Combat is extremely simple, as units do not have individual combat characteristics or strength values. The number of units involved gives the CRT column used for that combat. For example, two units attacking a lone unit would use the +1 column. One unit attacking one unit would use the ) column. This is then shifted for various factors including cavalry charges, leaders in combat, disrupted units, and sandstorms.
Eliminating units is not easy. The CRT is not very bloody, and many attacks result in no effect or a "retreat" result, whereby the defender must retreat two hexes. Disruption (a "D" result on the CRT) results in the unit's loss of ZOC, reduced morale, and an inability to attack. A disrupted unit that suffers a second "D" becomes routed, meaning it is removed from the game and placed in the routed units box until the morning of the following day, at which time a die roll will determine whether it can return to the map or if it is eliminated for good. So there are a lot of steps involed in eliminating a unit!
A limited number of Supreme Effort (SE) chits for each side increase combat odds in that team's favor. However, each has a 50% chance of backfiring afterwards, subjecting the exhausted units to combat and morale penalties for the turn remainder. Choose and use these chits wisely.
Beneath the simple rules I found some surprising depth of strategy. Surrounding units is of utmost importance, as units forced to retreat through enemy ZOC must make morale checks or their condition worsens (fresh units disrupt, disrupted units route). So plan your moves and attacks carefully. Timely use of SEs and cavalry charges is also important. A word about those charges: Only the Byzantine cataphract cavalry may charge. If it opts to do so, it's attack is at a whopping +2 columns! But afterwards, it must make a morale check with a penalty of 2 or become disrupted. Charge too early, and you'll leave your cataphracts disrupted and vulnerable. Charge too late in the day, and you won't have enough turns left to follow up that charge with subsequent attacks to eliminate the disrupted units (called "pursuit and butchery" in certain other games).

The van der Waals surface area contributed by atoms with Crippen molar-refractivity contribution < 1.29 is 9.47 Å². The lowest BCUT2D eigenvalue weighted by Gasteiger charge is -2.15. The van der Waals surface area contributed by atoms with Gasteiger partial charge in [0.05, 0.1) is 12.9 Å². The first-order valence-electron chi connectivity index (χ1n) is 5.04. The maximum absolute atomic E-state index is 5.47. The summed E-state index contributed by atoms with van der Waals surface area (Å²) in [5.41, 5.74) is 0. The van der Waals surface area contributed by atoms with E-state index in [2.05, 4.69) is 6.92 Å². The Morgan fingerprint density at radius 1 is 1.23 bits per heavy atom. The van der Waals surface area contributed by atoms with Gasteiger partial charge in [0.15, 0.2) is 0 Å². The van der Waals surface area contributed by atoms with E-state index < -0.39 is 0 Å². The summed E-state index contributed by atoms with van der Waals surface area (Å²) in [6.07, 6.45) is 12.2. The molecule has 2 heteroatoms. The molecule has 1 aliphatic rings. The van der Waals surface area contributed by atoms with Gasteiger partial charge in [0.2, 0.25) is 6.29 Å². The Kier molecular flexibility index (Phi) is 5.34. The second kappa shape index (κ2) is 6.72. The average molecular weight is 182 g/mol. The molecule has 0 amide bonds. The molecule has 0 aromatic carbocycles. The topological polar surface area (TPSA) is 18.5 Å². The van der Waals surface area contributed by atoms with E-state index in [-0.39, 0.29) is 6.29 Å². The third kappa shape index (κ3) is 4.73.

The Moslem player also gets a special "Sword of Allah" action twice per day, whereby cavalry units that have already been activated and are "Done" get a bonus re-activation.
There are a few other nice touches of chrome that are simple, yet have a big impact on gameplay. For example, cavalry ignores infantry ZOCs. This makes for some rather risky exploitation attacks into the rear once a frontline is breached.